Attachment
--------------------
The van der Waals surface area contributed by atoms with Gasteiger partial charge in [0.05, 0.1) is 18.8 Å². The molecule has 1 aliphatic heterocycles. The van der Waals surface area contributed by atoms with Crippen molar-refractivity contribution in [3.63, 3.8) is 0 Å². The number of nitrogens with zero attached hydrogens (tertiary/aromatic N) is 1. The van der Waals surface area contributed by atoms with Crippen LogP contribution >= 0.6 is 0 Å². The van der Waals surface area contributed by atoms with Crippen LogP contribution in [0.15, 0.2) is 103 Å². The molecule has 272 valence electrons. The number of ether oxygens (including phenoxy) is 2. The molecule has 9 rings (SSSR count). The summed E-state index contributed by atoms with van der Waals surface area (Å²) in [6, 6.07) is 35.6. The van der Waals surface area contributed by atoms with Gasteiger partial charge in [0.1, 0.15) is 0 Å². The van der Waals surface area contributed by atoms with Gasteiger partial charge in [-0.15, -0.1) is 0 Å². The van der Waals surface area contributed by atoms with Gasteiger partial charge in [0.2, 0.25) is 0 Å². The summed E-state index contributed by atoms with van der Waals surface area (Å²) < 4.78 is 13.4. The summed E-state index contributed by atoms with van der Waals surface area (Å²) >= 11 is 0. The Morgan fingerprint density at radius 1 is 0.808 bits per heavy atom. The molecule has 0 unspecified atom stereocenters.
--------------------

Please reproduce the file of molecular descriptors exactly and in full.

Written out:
The van der Waals surface area contributed by atoms with Gasteiger partial charge in [0.05, 0.1) is 18.8 Å². The molecule has 1 aliphatic heterocycles. The van der Waals surface area contributed by atoms with Crippen molar-refractivity contribution in [3.63, 3.8) is 0 Å². The number of nitrogens with zero attached hydrogens (tertiary/aromatic N) is 1. The van der Waals surface area contributed by atoms with Crippen LogP contribution >= 0.6 is 0 Å². The van der Waals surface area contributed by atoms with Crippen LogP contribution in [0.15, 0.2) is 103 Å². The molecule has 272 valence electrons. The number of ether oxygens (including phenoxy) is 2. The molecule has 9 rings (SSSR count). The summed E-state index contributed by atoms with van der Waals surface area (Å²) in [6, 6.07) is 35.6. The van der Waals surface area contributed by atoms with Gasteiger partial charge in [0.1, 0.15) is 0 Å². The van der Waals surface area contributed by atoms with Gasteiger partial charge in [-0.15, -0.1) is 0 Å². The van der Waals surface area contributed by atoms with Gasteiger partial charge in [0.2, 0.25) is 0 Å². The summed E-state index contributed by atoms with van der Waals surface area (Å²) < 4.78 is 13.4. The summed E-state index contributed by atoms with van der Waals surface area (Å²) >= 11 is 0. The Morgan fingerprint density at radius 1 is 0.808 bits per heavy atom. The molecule has 0 unspecified atom stereocenters.